The global trading system is increasingly under pressure as it weathers disruptions stemming from the ongoing pandemic, trade disputes, and Russia’s invasion of Ukraine. The U.S. approach to trade is also being questioned by some politicians and interest groups who deem international trade harmful to American workers.
In the wake of the World Trade Organization’s (WTO) 12th Ministerial Conference, it is important to recognize that while these shocks and frustrations illustrate real challenges facing global commerce, trade liberalization has delivered huge benefits to workers, industry, and consumers that should not be overlooked.
The resilience provided by international trade networks has proven especially important in recent years, as WTO leaders have suggested.
Consider how “offshoring” was blamed for shortages of personal protective equipment (PPE) early in the pandemic. In fact, U.S. production had always been sufficient for the top manufacturers of N-95 masks to meet U.S. demand. But COVID-19 caused U.S. demand for N-95 masks to surge by an astonishing 40-fold, soaring from about 25 million in 2019 to about 500 million in 2020.
Public health experts had long warned about such a potential crisis, as in the 2005 “National Strategy for Pandemic Influenza,” which called for new investments in PPE stockpiling (and which federal budgets never funded adequately). The focus on stockpiles is a recognition that current production — whether domestic or foreign — cannot keep pace with pandemic demands.
Even so, international trade proved a lifeline in the medium term. While world trade decreased by 7.6% in 2020, trade in medical goods increased by 16%. International trade allowed much-needed medical supplies to be delivered worldwide even as countries worked to boost domestic production as well.
The IMF’s most recent World Economic Outlook deems global supply chains adaptable and resilient, suggesting that “policies such as reshoring are likely misguided.” The authors point to the pandemic and note that international trade played a large role in accelerating the global economic recovery. They warn that localizing production may leave countries poorly prepared for the next disruption.
A World Bank study had similar findings: “Policies that are supportive of, not hostile to, trade could prove critical to strengthening recovery from the pandemic, supporting greater diversification, and reducing extreme poverty.” The report estimates that policies that reject protectionist approaches will lead to 25% trade growth between 2019 and 2030; reshoring policies would cause a decline by 22% and thrust 52 million people into extreme poverty.
In an example of how protectionist policies reduce resilience, consider the global food crisis. Russia’s invasion of Ukraine and its blockade of Ukraine’s Black Sea ports have disrupted global agricultural trade. Making matters worse, 31 have countries imposed export bans or licenses at some point during the past four months, covering about 13% of all food traded worldwide (“global calorie markets”), according to the International Food Policy Research Institute. Happily, a number of these restrictions have been dropped, and those in force affect about 5% of global food trade today. Even so, these measures have prevented wheat, corn, and other foodstuffs, of which Ukraine is a significant global producer, from leaving the country.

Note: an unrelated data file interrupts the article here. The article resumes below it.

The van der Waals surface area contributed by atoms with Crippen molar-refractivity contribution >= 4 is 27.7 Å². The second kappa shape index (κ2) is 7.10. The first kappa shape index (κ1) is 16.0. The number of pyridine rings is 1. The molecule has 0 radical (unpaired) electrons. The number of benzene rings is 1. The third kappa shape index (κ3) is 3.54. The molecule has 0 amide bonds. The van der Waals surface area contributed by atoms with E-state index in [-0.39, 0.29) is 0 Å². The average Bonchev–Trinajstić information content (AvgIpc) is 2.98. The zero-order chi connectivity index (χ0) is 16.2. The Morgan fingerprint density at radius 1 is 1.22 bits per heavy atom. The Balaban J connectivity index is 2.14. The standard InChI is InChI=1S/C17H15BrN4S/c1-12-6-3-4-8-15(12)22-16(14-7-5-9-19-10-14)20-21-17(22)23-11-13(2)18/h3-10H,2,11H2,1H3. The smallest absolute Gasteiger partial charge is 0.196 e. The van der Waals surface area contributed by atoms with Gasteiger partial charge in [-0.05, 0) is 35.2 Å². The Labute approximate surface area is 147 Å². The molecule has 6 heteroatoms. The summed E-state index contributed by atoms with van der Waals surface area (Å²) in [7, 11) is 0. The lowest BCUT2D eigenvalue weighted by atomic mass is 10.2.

Protectionist moves are thus wreaking havoc on an already delicate agricultural supply chain and harming all parties involved. Export restrictions and retaliatory measures exacerbate shortages by reducing global supply and driving up prices.Import-dependent nations are at further risk of extreme food insecurity, and producing nations subject to restrictions are unable to take advantage of the opportunity to fill those gaps.
International investment also makes companies and economies more resilient. Even as the sharpest recession in a generation caused the U.S. economy to shed eight million jobs between 2007 and 2009, U.S. multinational corporations added a net 289,000 American jobs, according to the U.S. Bureau of Economic Analysis. They added 2 million more U.S. jobs between 2009 and 2013. The impact of the “Great Recession” was far more severe for companies with a purely domestic footprint.
Geographic diversity of suppliers can bolster resilience against future shocks, but eliminating trade and investment — and depending on a limited number of domestic suppliers — may end up doing more harm than good.
Trade officials returned home from the WTO’s ministerial conference with a mixed bag of deliverables, but the lesson is the same: The world should invest in the multilateral trading system rather than turn away from it. Countries are more resilient when they trade than when they try going it alone.